(This Franklin Fact was prepared by Franklin Institute Chief Astronomer Derrick Pitts)

On Christmas Day, North America will experience the last solar eclipse of the year. It's a partial eclipse and if the weather's clear, it'll be visible in the Delaware Valley.

Solar eclipses are rare events and occur when the moon passes between the earth and the sun and the moon's shadow falls onto the earth. You can watch this eclipse but remember - the sun can only be "directly" viewed through special filters which block out harmful solar radiation. By directly looking into the sun without protection you risk permanent damage to the eye's retina. Filters are available at the Franklin Institute gift shop.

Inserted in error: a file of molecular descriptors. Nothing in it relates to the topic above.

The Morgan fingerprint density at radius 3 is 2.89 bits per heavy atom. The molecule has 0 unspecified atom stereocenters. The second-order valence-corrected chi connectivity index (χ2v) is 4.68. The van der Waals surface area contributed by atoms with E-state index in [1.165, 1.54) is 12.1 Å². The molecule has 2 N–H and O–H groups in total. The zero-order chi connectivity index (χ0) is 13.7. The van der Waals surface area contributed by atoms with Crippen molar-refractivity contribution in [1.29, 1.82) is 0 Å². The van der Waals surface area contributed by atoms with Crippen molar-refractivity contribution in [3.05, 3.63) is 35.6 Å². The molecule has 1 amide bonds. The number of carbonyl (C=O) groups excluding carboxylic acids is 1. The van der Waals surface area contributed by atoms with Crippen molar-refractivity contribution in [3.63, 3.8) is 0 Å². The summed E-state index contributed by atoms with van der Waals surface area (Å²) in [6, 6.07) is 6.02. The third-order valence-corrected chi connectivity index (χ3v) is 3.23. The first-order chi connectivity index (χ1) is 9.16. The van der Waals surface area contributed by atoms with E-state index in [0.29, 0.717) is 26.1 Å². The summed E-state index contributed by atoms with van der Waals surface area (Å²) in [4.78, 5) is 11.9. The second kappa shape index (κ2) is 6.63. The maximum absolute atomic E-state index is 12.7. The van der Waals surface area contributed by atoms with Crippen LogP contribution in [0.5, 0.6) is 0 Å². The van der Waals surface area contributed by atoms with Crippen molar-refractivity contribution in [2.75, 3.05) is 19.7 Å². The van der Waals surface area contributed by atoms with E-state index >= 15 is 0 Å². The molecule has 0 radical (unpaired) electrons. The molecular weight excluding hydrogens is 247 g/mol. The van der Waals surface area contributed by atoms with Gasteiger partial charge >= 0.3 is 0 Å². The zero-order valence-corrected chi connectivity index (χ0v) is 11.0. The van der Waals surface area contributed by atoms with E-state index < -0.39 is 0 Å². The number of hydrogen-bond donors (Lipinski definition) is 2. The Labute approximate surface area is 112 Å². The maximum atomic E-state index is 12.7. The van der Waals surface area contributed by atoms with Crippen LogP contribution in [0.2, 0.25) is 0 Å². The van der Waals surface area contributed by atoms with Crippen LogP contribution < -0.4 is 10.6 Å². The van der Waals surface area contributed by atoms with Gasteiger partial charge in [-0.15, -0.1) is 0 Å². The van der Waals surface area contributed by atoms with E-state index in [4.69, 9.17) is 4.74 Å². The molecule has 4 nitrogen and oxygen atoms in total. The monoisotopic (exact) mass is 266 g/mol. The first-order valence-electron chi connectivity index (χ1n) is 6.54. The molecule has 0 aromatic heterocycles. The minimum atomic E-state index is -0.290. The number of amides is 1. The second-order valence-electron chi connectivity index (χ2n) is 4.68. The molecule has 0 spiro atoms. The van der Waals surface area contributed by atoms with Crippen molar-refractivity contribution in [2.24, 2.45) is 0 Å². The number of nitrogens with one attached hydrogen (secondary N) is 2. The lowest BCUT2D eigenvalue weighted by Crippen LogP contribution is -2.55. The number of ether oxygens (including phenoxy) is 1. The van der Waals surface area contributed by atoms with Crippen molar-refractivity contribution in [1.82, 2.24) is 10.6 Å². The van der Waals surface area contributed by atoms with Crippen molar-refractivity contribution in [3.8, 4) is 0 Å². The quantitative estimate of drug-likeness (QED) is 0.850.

There are two indirect ways to view the eclipse. One - reflect the sun's image onto a shadowed wall with a mirror. Two - view the images projected onto a white sheet by the holes of masonite pegboard.

In our area, the next solar eclipse occurs in October of 2144 so donít miss this one! The eclipse begins at 11:07 a.m., peaks at 12:45 p.m. and ends at 2:19 p.m.

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